I believe you mean jungle :P. Check out artists like DJ trace, badman, dead dread, shy fix, omnio trio
Old 26th April 2013
  #12
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Quote:
Originally Posted by hadaga View Post
Im not sure what you mean by pitching with the BPM? isn't that only possible by time stretching?
Well, you can simply play your sample at a higher pitch until it fits exactly X bars you cut it to @ 170 bpm or so.
Old 26th April 2013
  #13
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Quote:
Originally Posted by narcoman View Post
Clem Snide - love that band.....
Actually I've never heard the band, I'm named after a character in a book, which I suppose is the same thing the band is named after.

"My name is Clem Snide, and I am a private ass-hole..." begins his chapter...
Old 26th April 2013
  #14
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Rogue Ai's Avatar
Quote:
Originally Posted by 80SR View Post
omnio trio
It's Omni Trio
Old 26th April 2013
  #15
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narcoman's Avatar
 

Quote:
Originally Posted by Clem Snide View Post
Actually I've never heard the band, I'm named after a character in a book, which I suppose is the same thing the band is named after.

"My name is Clem Snide, and I am a private ass-hole..." begins his chapter...
Burroughs init?
Old 26th April 2013
  #16
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:Metaphor:'s Avatar
 

What AMAZES me when I read the replies here:

1- how many people never listen to OP's example and just reply to the topic title/ first sentence

2- how few guys around here know anything about DnB


OP, you already got your answer-- tighten up break layered with a kick and a snare and a ride. If you want to know more about making DnB, head over to "the grid" at Dogs on Acid. MUCH better resource than gearslutz for these sort of questions.

To be a little more explicit about the top end in DnB, a lot of what you're hearing is also "ghost notes"-- little tiny rolls and accents on the snare and hi hat in between the main hits to give the groove more feel. It's something that is especially common in old 70's funk drumming. When you speed these loops up to 170, it sounds incredibly fast and intricate. Also, old DnB was made on Hardware samplers before software and ableton existed. Back then, pitching up or down was the most common and better sounding way to speed up or slow down a sample. Hence, all the old DnB from the 90's has beats that are pitched up samples of drum loops. Try it yourself. Stick a whole drum loop in simpler in ableton (or whatever sampler you use) and play a key 1 octave higher than the note where it sounds normal. Voila pitched up loop, no timestretching involved.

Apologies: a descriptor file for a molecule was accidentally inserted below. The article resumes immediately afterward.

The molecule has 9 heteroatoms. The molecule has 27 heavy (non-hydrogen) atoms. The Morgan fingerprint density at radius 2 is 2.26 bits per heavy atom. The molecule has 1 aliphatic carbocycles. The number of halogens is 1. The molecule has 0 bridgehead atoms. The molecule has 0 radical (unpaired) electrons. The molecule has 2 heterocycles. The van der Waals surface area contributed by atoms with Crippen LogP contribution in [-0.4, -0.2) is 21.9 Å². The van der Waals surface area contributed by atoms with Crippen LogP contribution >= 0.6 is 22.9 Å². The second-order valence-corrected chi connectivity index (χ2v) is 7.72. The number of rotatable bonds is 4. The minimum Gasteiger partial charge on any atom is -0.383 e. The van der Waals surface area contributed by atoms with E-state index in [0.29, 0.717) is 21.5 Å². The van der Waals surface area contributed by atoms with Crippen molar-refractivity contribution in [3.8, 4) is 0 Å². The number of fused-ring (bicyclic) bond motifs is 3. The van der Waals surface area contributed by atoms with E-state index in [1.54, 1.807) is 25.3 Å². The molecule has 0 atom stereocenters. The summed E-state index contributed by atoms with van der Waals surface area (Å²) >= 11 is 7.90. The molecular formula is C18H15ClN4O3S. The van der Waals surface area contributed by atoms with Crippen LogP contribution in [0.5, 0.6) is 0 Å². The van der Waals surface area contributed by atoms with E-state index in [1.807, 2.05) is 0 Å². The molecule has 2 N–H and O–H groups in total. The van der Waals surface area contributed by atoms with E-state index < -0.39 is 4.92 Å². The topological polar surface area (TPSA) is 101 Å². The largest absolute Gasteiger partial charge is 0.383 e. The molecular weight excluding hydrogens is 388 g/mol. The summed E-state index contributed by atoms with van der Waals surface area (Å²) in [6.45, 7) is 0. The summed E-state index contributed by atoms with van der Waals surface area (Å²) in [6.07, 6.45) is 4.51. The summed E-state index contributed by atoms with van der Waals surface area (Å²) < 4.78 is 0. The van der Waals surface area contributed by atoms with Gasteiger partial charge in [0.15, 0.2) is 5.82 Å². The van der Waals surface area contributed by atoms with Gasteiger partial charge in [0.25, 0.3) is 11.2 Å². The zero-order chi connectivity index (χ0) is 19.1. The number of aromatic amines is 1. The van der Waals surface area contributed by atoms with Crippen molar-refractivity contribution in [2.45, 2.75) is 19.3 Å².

Old 26th April 2013
  #17
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subby33's Avatar
 

Take a loop, cut out all the lows, peak the highs. Add you own snare and your own bassdrum to go w/ the loop. Layer a reese bass with a sub, maybe make the bass slightly louder than the bass drum in the mix.

This doesn't sound very 90s to me though. 90's dnb had a less rigid quality to it, and the highs were much smoother. I think it had to do w/ the samplers used. Sounded more organic and less bright.

For the video you posted, I think my advice is pretty good though.
Old 26th April 2013
  #18
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Old 26th April 2013
  #19
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As :Metaphor: already mentioned: it's all about the ghost notes. And The Grid.
Old 26th April 2013
  #20
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Thread Starter
Quote:
Originally Posted by :Metaphor: View Post
What AMAZES me when I read the replies here:

1- how many people never listen to OP's example and just reply to the topic title/ first sentence

2- how few guys around here know anything about DnB


OP, you already got your answer-- tighten up break layered with a kick and a snare and a ride. If you want to know more about making DnB, head over to "the grid" at Dogs on Acid. MUCH better resource than gearslutz for these sort of questions.

To be a little more explicit about the top end in DnB, a lot of what you're hearing is also "ghost notes"-- little tiny rolls and accents on the snare and hi hat in between the main hits to give the groove more feel. It's something that is especially common in old 70's funk drumming. When you speed these loops up to 170, it sounds incredibly fast and intricate. Also, old DnB was made on Hardware samplers before software and ableton existed. Back then, pitching up or down was the most common and better sounding way to speed up or slow down a sample. Hence, all the old DnB from the 90's has beats that are pitched up samples of drum loops. Try it yourself. Stick a whole drum loop in simpler in ableton (or whatever sampler you use) and play a key 1 octave higher than the note where it sounds normal. Voila pitched up loop, no timestretching involved.